Chevanec went on to state his opinion that the way that the Chinese government is dealing with the issue is all wrong. They are relying on local officials to police the problem when the local officals ARE the problem (i.e. privilege).
Anyone familiar with China’s chengguan (municipal police, who often serve as bully-boys and bribe-collectors for local officials) knows that nearly identical incidents – sometimes, but not always, minus the gruesome ending — take place on a daily basis all across China (the above link to a 2009 TIME magazine article by Austin Ramzy is well worth reading, and comparing to the Tunisian incident).This isn't a surprise because that's what happens in class based societies! Throughout most of Asia, societies are based on social stratifications. This sort of bullying happens (i.e. beatings, etc.) when you don't care about what happens to the lower classes and you don't think that their opinion matters. Long term, these attitudes inhibit economic dynamism (what would America be without the American Dream of social mobility?) and social tensions.
The main point of the the article in The Diplomat is that China’s leaders, along with many commentators, are misdiagnosing the source of people’s resentment over inequality — and that giving party bureaucrats a more active role in managing the economy will make the problem worse, not better.
The class structure comes to America
Longer term, that's what I worry about with the American social fabric. I have written about the risks of social inequality before, consider these charts from Jeff Gundlach showing how the ultra-rich have gotten richer in America:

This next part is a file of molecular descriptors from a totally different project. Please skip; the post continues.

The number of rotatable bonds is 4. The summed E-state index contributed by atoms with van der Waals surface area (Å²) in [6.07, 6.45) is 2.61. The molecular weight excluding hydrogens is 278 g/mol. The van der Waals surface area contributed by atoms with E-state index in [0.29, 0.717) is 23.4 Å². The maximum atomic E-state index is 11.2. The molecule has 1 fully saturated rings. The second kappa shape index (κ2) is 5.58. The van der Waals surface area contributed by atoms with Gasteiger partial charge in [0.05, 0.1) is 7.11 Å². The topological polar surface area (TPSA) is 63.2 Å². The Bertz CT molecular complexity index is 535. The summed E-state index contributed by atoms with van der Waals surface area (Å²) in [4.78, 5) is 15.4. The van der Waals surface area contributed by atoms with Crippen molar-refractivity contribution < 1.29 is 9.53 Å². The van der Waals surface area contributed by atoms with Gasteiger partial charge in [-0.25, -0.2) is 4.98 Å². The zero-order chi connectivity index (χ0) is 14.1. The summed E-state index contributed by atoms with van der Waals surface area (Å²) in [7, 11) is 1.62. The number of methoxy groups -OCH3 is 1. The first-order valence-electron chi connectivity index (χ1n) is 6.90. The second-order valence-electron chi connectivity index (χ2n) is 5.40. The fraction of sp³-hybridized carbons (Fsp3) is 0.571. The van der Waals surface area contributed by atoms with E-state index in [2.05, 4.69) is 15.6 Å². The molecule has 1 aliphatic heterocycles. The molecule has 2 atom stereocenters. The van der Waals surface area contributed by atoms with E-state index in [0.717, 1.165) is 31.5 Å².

I know that everyone complains about taxes, but the top marginal rate isn't especially high in a historical context:
If you don't think that a class structure isn't forming in America, consider this story about a private equity banker starting a summer camp for privileged kids:
Down that road lies class warfare and could ultimately turn America into Argentina.While many college kids work internships this summer, the sons and daughters from 20 of the world's richest families will head to New York to learn how to wield their money and power—the right way.
The $25,000, six-week program launching in June is designed to give the next generation of wealth clues to running a business and giving to charity. Participants will also take trips to "the most exquisite weekend get-a-ways," including the Hamptons, Cape Cod and the Berkshires, according to the program's brochure.